This Article is From Aug 28, 2023

US Presidential Hopefuls Threaten Military Strikes On Mexico Drug Cartels

In the party's election debate last week, Florida Governor Ron DeSantis said that, if elected, he would send US forces in to dismantle Mexican drug labs "on day one."

Donald Trump has made some of the strongest calls for military strikes.


As the Republican race for the White House in 2024 ramps up, threats by the party's presidential candidates to launch military strikes on Mexico's drug cartels are being taken increasingly seriously, sparking worries on both sides of the border.

In the party's election debate last week, Florida Governor Ron DeSantis -- a distant second in the polls to former president Donald Trump -- said that, if elected, he would send US forces in to dismantle Mexican drug labs "on day one."

Shortly after the debate, DeSantis doubled down: "When I talk about using the military to take on the drug cartels, because they're killing tens of thousands of our citizens, we have every right to do it."

Trump, who skipped the debate, has made some of the strongest calls for military strikes.

Rolling Stone reported recently that he asked advisors for military "battle plans" to unleash against Mexico if he is reelected next year.

Three other candidates, Vivek Ramaswamy, Nikki Haley and Tim Scott, have also endorsed the idea.

In March, Haley -- a former US ambassador to the United Nations -- said that the US should address Mexican traffickers as it does the Islamic State jihadist group.

"We can do that by putting special ops in there... just like we dealt with ISIS, you do the same thing with the cartels," she said.

Foreign policy experts are warning that the calls need to be taken seriously, and that they comprise a dangerous threat to Washington's always tenuous relationship with its crucial southern neighbor.

"It's sheer lunacy," former Mexican ambassador to the United States Arturo Sarukhan, now at the Brookings think tank in Washington, told AFP.

- Fentanyl surge -

It is not a new idea. During his 2017-2021 presidency, Trump expressed interest in undertaking cross-border strikes against the cartels.

But aides reportedly talked him out of it, and it was never considered a real policy option.

What has changed since then has been the surge in deadly fentanyl flowing across the border from Mexico, feeding an epidemic of American drug overdose deaths.

In addition, Sarukhan says that Mexican President Andres Manuel Lopez Obrador has curtailed cooperation with US authorities on the drug trade, illegal immigration and other issues.

As a result, Republicans are calling for the kind of surgical drone strikes and nighttime raids that US forces have undertaken against Islamic jihadist groups in countries such as Iraq, Syria and Somalia, with few diplomatic consequences.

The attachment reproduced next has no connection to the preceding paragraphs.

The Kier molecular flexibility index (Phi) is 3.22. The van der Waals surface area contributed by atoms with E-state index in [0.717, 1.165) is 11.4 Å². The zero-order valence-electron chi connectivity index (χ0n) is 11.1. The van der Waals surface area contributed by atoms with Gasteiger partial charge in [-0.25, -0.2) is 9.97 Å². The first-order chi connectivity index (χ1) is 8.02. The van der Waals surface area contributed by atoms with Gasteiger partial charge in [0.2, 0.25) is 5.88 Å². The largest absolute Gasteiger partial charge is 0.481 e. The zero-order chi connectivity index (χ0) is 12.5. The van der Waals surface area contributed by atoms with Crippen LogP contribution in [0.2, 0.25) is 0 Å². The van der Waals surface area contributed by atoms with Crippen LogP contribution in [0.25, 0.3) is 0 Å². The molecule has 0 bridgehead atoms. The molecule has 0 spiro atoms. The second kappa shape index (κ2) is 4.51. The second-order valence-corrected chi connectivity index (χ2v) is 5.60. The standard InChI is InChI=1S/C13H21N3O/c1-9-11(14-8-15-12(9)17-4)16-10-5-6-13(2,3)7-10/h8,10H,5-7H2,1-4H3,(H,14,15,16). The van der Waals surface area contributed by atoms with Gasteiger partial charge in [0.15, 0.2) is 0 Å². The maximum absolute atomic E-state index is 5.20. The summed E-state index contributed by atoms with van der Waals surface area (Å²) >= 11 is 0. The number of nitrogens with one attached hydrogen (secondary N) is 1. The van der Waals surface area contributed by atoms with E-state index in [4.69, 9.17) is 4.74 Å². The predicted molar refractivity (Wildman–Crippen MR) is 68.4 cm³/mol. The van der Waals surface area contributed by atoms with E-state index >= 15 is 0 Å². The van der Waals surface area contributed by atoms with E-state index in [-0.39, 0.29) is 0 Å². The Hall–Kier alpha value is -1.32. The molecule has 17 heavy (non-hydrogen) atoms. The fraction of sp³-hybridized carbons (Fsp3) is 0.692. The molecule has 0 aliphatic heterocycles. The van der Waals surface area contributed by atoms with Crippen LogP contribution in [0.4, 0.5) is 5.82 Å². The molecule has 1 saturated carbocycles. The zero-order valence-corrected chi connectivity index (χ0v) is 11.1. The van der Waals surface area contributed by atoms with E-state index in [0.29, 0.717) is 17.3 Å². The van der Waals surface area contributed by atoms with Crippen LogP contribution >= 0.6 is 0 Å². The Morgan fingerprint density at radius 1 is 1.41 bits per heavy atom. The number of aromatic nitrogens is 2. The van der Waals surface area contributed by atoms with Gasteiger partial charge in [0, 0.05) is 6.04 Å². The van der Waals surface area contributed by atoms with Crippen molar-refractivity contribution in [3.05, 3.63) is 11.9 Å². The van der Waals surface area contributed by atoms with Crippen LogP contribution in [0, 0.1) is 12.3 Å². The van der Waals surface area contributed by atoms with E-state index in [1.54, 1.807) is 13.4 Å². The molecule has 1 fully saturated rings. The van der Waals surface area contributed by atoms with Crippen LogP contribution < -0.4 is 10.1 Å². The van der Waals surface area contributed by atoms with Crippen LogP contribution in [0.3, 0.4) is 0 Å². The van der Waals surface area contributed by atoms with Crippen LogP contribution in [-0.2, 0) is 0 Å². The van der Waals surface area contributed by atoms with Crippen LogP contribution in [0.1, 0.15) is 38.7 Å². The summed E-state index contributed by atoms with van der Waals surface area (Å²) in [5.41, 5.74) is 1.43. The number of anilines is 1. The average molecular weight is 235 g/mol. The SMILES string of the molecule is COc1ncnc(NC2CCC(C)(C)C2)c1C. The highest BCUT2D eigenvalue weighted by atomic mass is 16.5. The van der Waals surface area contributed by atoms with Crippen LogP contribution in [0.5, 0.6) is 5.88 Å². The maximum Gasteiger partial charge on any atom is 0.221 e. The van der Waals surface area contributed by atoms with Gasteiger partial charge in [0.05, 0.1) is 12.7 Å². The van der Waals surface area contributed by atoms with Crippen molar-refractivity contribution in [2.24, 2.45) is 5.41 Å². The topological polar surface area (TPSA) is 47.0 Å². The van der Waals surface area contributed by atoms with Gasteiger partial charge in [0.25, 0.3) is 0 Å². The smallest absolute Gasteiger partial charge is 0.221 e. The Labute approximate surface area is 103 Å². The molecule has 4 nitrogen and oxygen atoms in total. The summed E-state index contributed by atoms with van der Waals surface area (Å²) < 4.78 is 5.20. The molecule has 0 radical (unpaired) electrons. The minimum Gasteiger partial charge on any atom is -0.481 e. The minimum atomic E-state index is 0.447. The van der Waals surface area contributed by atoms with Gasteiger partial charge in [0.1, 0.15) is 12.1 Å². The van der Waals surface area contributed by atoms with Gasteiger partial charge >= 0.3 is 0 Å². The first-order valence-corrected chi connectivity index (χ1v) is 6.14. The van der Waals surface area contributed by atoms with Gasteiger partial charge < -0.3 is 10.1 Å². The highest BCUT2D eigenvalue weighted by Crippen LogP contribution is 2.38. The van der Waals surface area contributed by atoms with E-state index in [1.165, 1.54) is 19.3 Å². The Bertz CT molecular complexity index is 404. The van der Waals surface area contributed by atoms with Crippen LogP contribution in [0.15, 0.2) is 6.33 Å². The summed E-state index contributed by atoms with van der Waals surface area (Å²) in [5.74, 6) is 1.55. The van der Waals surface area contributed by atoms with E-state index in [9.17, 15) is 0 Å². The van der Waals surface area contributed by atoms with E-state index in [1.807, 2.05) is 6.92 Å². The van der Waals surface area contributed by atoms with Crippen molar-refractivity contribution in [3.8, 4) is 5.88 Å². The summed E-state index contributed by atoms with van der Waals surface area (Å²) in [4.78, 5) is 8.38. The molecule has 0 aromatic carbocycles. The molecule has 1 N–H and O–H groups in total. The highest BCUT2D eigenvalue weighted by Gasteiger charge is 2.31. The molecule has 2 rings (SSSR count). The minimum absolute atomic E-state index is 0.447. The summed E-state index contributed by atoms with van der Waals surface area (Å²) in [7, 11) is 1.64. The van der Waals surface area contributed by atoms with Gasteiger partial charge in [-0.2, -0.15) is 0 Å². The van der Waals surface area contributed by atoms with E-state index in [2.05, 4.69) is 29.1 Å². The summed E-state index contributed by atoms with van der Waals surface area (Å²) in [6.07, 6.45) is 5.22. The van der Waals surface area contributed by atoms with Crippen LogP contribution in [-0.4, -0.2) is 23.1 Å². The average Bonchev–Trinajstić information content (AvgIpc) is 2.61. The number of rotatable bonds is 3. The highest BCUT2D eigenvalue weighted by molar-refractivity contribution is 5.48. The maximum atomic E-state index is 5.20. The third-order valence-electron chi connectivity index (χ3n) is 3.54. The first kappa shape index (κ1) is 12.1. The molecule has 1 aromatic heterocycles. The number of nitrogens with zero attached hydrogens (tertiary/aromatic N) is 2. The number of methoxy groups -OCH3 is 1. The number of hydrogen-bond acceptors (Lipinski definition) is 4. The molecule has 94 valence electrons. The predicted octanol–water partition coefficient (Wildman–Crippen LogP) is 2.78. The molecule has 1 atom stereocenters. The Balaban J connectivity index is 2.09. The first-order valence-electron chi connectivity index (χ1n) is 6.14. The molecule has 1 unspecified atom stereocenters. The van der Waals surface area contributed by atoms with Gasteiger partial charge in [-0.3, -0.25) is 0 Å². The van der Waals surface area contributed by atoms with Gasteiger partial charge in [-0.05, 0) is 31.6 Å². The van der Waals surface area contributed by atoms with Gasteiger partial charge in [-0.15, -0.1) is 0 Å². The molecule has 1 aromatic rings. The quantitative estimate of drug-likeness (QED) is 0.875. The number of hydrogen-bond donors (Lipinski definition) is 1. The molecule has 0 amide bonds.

Last year a Trump-aligned thinktank, The Center for Renewing America, issued a policy white paper saying that if Mexico City does not curtail the fentanyl trade, the president should mobilize the US military directly.

"The goal is to crush cartel networks with full military force," it said.

In January, Republicans in Congress proposed formal war powers for the president to order US troops to act unilaterally against Mexican drug gangs.

And in March, Republicans introduced legislation to designate nine cartel groups as "foreign terrorist organizations," a distinction that would enhance a president's ability to launch the US military against them.

- Bluster -

Brian Finucane, of the International Crisis Group, said the talk should not be dismissed as election bluster.

"The posturing carries real risks," Finucane wrote in July, including of a radical breakdown in cooperation between Mexico City and Washington that could further threaten US security.

"Such stunts in Congress and bellicosity on the campaign trail increase the likelihood that a future president may regard such an attack as a real option."

When talk of military action surged among Republicans earlier this year, Lopez Obrador called it "irresponsible" and "a lack of respect for our independence and sovereignty."

"We're not going to allow any foreign government to intervene, much less the armed forces of a foreign government," he said.

Sarukhan said the calls for US military action arise from a "perfect storm" -- the combination of a jingoistic surge in the buildup to next year's US election, and Lopez Obrador weakening cross-border collaboration.

The debate rhetoric was obviously "red meat" for voters, Sarukhan said.

However, he added, "I think that deep down, (the candidates) do believe in what they're saying."

A unilateral attack on Mexico would not be seen in the same way as a surgical counter-terror strike on the Islamic State group overseas, he said.

Instead, it would see Mexico do even less to stop the flow of migrants and drugs to the United States.

Mexico City would also likely cut intelligence sharing in battling militants, and basic bilateral issues like water-sharing pacts would be jeopardized, he said.

"It's an act of war, and it's a violation of international law," he said.


(Except for the headline, this story has not been edited by NDTV staff and is published from a syndicated feed.)